Did you ever think about why Match.com and eHarmony and all the online dating services do so well in the weeks preceding Christmas?
We all want to feel loved. Especially this time of year.
Did You Get Engaged at Christmas?
Some of us have indelible memories of the holidays: perhaps you were engaged at Christmas, or married at or around the holidays.
Some of us still long for the sensation of a “traditional” family, which doesn’t mean we’re unhappy with the way things are, but environment and remembrance make for powerful conspiratorial allies.
Some of us may idealize what once seemed like “normal” life, though we forget the inconveniences, the annoyances, and the constant compromising of what we want.
It’s impossible not to remember. So stop trying to forget what was once good, but don’t idealize what surely wasn’t perfect.
And if you’re wandering the house or flipping through old photo albums of Christmas Eve dinners five years ago or ten, and smiling children before you had to put them on a plane to see Dad – cut that shit out! Or rather, be sentimental for a bit, but set yourself a time limit. Then walk away from the photographs.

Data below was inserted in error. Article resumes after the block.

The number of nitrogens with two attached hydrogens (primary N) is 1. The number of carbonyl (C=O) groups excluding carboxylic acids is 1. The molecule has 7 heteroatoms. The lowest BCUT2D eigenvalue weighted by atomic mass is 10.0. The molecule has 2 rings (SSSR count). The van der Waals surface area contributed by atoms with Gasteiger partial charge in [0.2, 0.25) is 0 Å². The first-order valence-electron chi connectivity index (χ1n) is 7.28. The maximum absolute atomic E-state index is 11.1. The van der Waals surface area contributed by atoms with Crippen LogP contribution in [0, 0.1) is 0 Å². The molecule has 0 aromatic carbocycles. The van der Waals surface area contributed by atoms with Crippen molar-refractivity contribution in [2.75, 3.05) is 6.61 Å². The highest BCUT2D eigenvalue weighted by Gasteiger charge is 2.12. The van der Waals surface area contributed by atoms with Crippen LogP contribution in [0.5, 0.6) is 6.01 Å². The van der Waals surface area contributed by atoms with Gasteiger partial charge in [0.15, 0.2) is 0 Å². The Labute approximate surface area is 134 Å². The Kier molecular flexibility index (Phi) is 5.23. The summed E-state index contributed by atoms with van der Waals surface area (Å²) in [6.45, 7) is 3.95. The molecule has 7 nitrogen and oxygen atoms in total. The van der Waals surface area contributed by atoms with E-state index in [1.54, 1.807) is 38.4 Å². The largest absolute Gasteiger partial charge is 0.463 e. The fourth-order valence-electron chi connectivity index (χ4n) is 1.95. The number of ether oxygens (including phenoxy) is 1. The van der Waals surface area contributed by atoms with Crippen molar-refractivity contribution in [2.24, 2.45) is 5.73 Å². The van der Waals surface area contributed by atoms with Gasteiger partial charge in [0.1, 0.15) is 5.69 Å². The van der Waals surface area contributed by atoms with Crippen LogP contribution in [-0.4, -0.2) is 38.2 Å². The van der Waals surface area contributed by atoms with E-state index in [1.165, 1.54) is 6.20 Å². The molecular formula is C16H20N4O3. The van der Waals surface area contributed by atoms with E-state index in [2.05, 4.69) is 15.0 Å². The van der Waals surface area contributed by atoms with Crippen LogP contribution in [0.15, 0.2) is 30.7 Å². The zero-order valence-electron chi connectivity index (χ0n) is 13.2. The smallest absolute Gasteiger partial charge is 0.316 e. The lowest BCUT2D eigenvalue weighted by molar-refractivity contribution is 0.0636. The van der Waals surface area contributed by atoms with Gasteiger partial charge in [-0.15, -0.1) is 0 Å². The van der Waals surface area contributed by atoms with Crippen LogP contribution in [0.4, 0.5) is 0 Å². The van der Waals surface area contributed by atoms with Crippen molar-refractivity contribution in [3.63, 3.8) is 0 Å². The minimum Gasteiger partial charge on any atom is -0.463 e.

When Couples No Longer Invite the Divorced Woman
Sure, the parties you once attended may be closed to you now. When you’re no longer invited to the couple-oriented festivities that were once a part of your life, you feel another layer of post-divorce hurt and isolation.
The change in marital status has broken you away from the “fold.” You’re simply not part of the club any longer, or possibly, you make others uncomfortable.
But here’s the bottom line as I see it: Are you really going to let your marital status define you? Are you really going to set an example for your children that you – and you with them – aren’t more than enough?